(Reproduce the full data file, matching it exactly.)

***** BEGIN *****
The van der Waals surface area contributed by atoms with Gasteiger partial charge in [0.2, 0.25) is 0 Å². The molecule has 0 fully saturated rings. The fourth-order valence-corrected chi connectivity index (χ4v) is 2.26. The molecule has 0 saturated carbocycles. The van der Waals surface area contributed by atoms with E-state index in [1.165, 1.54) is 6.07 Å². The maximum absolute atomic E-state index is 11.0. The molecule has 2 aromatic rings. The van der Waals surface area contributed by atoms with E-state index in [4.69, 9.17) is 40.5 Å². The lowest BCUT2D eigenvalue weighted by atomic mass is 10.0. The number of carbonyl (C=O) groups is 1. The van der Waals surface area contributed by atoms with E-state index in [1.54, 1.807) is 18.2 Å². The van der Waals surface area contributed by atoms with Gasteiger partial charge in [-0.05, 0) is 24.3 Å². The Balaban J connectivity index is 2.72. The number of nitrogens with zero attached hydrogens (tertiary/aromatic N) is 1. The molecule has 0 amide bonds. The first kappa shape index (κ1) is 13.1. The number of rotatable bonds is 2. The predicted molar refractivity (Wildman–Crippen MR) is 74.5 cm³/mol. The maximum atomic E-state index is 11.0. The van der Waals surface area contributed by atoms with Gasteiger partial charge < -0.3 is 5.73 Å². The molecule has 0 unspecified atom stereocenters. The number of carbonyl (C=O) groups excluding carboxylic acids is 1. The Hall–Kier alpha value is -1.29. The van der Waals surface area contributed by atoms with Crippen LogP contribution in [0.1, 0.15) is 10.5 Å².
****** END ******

The van der Waals surface area contributed by atoms with Gasteiger partial charge in [0.2, 0.25) is 0 Å². The molecule has 0 fully saturated rings. The fourth-order valence-corrected chi connectivity index (χ4v) is 2.26. The molecule has 0 saturated carbocycles. The van der Waals surface area contributed by atoms with E-state index in [1.165, 1.54) is 6.07 Å². The maximum absolute atomic E-state index is 11.0. The molecule has 2 aromatic rings. The van der Waals surface area contributed by atoms with E-state index in [4.69, 9.17) is 40.5 Å². The lowest BCUT2D eigenvalue weighted by atomic mass is 10.0. The number of carbonyl (C=O) groups is 1. The van der Waals surface area contributed by atoms with E-state index in [1.54, 1.807) is 18.2 Å². The van der Waals surface area contributed by atoms with Gasteiger partial charge in [-0.05, 0) is 24.3 Å². The Balaban J connectivity index is 2.72. The number of nitrogens with zero attached hydrogens (tertiary/aromatic N) is 1. The molecule has 0 amide bonds. The first kappa shape index (κ1) is 13.1. The number of rotatable bonds is 2. The predicted molar refractivity (Wildman–Crippen MR) is 74.5 cm³/mol. The maximum atomic E-state index is 11.0. The van der Waals surface area contributed by atoms with Gasteiger partial charge < -0.3 is 5.73 Å². The molecule has 0 unspecified atom stereocenters. The number of carbonyl (C=O) groups excluding carboxylic acids is 1. The Hall–Kier alpha value is -1.29. The van der Waals surface area contributed by atoms with Crippen LogP contribution in [0.1, 0.15) is 10.5 Å².